Travel

The Big Spruce Woods Adventure-O

Where O is for orienteering and adventure speaks for itself
  • Jul 08, 2015
  • 414 words
  • 2 minutes
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On July 25, adventure racers gather to challenge the terrain in Manitoba’s Spruce Woods Provincial Park, a relict boreal forest that grew up along the path carved more than 10,000 years ago by a receding glacier. With roads, trails, camping and canoeing all on offer, the park is a popular destination for Manitobans, drawn by its open mixed-grass prairie and the distinctive swaths of sand dunes known as the Spirit Sands. The park also features white and black spruce and tamarack in wetland areas, while the eastern deciduous forest reaches the end of its territory in a shady canopy over riverbanks.

But as all adventure racers know, benign landscape from a distance looks very different when you’re on the ground, working against the clock and forging a route under pressure. There’s not much time to look around to enjoy the big bluestem, a tall prairie grass that grows as high as two metres, or the magenta-flowered pincushion cacti or even to keep an eye peeled for Manitoba’s only lizard, the northern prairie skink. With a start time of 9 a.m. sharp, competitors must keep their wits about them. The race lasts an estimated six to nine hours, but duration, of course, depends entirely on just how savvy and fit the all-male, all-female and co-ed teams of two or three turn out to be.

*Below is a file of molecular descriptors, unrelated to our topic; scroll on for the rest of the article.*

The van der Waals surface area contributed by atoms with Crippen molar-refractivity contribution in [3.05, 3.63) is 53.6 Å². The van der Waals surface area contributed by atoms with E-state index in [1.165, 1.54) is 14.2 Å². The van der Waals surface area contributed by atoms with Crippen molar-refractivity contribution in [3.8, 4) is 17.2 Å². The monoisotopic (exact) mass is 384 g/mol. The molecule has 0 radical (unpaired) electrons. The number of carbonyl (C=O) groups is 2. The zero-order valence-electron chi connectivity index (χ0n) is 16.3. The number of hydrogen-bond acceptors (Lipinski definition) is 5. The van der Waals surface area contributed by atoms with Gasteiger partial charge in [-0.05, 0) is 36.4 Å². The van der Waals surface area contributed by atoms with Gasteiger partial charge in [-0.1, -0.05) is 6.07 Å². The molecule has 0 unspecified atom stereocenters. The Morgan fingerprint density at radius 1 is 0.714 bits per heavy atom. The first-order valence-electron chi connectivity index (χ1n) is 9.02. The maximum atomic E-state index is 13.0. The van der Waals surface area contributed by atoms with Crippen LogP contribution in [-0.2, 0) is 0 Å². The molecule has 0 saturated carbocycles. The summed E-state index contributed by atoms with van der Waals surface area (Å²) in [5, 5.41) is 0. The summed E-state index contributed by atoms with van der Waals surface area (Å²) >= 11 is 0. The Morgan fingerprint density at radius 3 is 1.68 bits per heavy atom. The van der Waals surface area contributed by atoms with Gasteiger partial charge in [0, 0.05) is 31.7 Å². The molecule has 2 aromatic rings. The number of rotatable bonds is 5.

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Like all orienteering events, participants must be familiar with topographical maps (provided by organizers) and know how to use a compass (bring your own) to make their way, but in addition to orienteering skills, strength in running/trekking, mountain biking and paddling are all part of the package. For the trekking and biking portions, prepare for thick bush, sandy hills, swamp, back roads and trails. For the paddling leg, expect “perhaps flat water.” The responsibility of staying fuelled, hydrated and out of the occasional poison ivy patch falls entirely to the racers. Checkpoints are marked with orange and white flags and electronic devices that confirm each team’s passage, and teammates must never be more than 50 metres from one another. All for one and one for all is the best strategy in this endeavour.

Are you game? If so, don’t worry about that Western hognose snake by the side of the trail. It’s relatively harmless to humans, despite its rattlesnake-like markings. In any case, there’s no time to stop now, it’s on to the next checkpoint.

For more information, visit www.orienteering.mb.ca/adventure-o

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